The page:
There aren’t many restaurants on the planet that would trade an appetizer for an emoji. Welcome to just another afternoon at TGI Fridays.
Caroline Masullo, the vice president of digital and e-commerce at the 500-plus-unit chain, says it wasn’t that long ago when the brand decided to take a helicopter look at its ROI. While it might seem unwise, maybe even a little crazy, to offer Endless Apps for $10, or give away ribs for Twitter interactions during March Madness, TGI Fridays realized the game had changed.
The brand’s most valuable equity was no longer measured by day-to-day purchases. Rather, in a casual dining industry strapped for traffic, TGI Fridays recognized it was time to lean on engagement.
“I think we recognize that our customers love our food and love our drinks. And what better way to start that authentic conversation than over something that’s really stress free,” she says.
For a snapshot, traffic across the restaurant industry plummeted 4.7 percent in July alone, according to industry tracker TDn2K. In 2016, year-to-date traffic fell 3 percent in casual dining compared to just a 0.8 percent drop for all of 2015.
Perhaps trading that appetizer for a penny and football emoji, as TGI Fridays did during the Super Bowl, looks a little more appetizing now. Is such a deal worth a loyal guest, though?
“We’re very responsive, but we’re responsive in a non-corporate way.” — Caroline Masullo.
That question is something Masullo says the brand looks at through a different lens. The reality, she says, is that TGI Fridays, which began in 1965, has plenty of fervent fans. And its reputation as a lively, bar-forward concept is something guests relate to and want to engage with.
“It’s important for us to be really consistent from a personality and conversation perspective across our social platforms, just in the same way our employees engage with our customers in the restaurant,” Masullo says. “As long as we’re consistently providing that Fridays vibe—that is what’s bringing our customers back to us and also continuing to engage with us on our platforms. We’re very responsive, but we’re responsive in a non-corporate way.”
TGI Fridays realized instantly that social media could be a powerful tool. But to keep that brand message in line, and constantly humming, the chain produces all of its digital content in-house. The result is a social media presence that lives and breathes in real time. It responds and interacts with guests. It pushes promotions, menu items, or just simply spotlights its guests.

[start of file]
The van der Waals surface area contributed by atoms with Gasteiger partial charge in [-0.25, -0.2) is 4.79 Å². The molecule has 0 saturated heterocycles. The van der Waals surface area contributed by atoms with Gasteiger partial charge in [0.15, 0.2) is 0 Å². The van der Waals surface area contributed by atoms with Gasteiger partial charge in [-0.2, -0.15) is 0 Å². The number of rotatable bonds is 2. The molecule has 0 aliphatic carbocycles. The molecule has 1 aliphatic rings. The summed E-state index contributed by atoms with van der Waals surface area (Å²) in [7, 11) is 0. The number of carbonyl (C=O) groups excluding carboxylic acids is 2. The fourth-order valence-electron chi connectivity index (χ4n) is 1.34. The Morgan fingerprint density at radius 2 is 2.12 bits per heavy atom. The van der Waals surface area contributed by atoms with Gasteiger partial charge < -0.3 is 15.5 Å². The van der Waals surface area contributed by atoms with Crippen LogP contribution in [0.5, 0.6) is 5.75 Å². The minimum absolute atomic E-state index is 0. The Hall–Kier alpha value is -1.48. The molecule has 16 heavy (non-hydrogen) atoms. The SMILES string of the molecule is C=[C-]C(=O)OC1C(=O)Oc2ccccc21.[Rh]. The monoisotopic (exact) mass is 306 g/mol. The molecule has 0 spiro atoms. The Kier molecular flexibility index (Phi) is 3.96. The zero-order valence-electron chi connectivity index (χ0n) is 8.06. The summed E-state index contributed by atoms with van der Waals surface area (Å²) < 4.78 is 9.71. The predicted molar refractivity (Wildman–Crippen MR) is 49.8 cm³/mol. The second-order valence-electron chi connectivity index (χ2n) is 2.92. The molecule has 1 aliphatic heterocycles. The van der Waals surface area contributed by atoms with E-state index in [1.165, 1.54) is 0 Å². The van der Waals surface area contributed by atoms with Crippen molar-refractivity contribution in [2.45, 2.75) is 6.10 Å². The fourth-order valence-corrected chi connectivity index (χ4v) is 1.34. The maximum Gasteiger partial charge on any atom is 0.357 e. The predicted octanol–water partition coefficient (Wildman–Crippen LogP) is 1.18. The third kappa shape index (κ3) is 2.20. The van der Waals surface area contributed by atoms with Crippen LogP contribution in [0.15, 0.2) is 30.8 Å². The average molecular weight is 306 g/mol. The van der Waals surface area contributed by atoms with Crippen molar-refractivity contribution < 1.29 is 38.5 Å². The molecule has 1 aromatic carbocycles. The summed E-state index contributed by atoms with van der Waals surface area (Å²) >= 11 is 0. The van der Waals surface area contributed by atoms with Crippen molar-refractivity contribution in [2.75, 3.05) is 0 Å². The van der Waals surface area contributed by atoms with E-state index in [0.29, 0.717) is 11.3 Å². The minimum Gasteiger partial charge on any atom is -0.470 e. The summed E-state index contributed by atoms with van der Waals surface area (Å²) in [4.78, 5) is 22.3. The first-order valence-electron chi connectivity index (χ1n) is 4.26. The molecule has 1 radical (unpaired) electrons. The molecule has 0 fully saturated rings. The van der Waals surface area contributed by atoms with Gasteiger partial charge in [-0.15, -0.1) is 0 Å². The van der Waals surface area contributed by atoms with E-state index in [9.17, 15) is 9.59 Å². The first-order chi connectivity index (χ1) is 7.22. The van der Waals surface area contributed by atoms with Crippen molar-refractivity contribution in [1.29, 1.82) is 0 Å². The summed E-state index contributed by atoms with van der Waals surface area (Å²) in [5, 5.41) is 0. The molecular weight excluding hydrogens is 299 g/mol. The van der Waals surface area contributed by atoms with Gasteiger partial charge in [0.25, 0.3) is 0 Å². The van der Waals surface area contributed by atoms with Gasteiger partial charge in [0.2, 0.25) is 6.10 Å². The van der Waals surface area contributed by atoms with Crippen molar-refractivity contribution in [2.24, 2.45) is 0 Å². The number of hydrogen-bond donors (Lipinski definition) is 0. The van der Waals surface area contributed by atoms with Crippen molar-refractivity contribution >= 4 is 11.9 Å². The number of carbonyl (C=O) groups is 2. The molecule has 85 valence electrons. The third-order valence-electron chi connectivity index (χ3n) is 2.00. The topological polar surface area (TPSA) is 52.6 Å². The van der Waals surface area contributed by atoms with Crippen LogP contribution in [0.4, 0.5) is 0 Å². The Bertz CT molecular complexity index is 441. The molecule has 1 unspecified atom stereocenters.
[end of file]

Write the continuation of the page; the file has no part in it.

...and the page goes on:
A post in early August showed a picture of diners holding scroll-like receipts after a night of Endless Apps. Again, at $10, how did this equation calculate exactly?
It’s about fostering and fueling a network that’s far more sustainable. Doing so has also spun a rotating door of ideas that not only encourages return visits, but keeps guests plugged in at all times.
For example, during International Beer Day on August 4, TGI Fridays created a Facebook page called Beer Lovers Unite at Fridays. Its purpose was to unite fans and employees from the U.S. to the Philippines at one central hub. Bartenders and beer connoisseurs from TGI Fridays around the globe continuously posted content. Guests also used the page to chat and chime in, fueling a user-generated campaign that leveraged TGI Fridays’ expertise in the bar realm as well as its willingness to let its diners have a voice.
This joined a series of Twitter polls asking questions such as “Which describes you on #InternationalBeerDay?” Or “What do you think our recommended appetizer pairing would be alongside a crisp, cold Bud Light?”
On July 24, TGI Fridays posted 20 trivia questions for National Tequila Day.
Conversation keeps the brand top of mind.
How TGI Fridays develops these ideas is a multi-tiered process, Masullo says. Mostly, it operates and grows organically, but if “we think there’s something that has some really good legs behind a post or two, that’s certainly something we’d pull in other areas of the marketing team and see how we can build on it,” she says.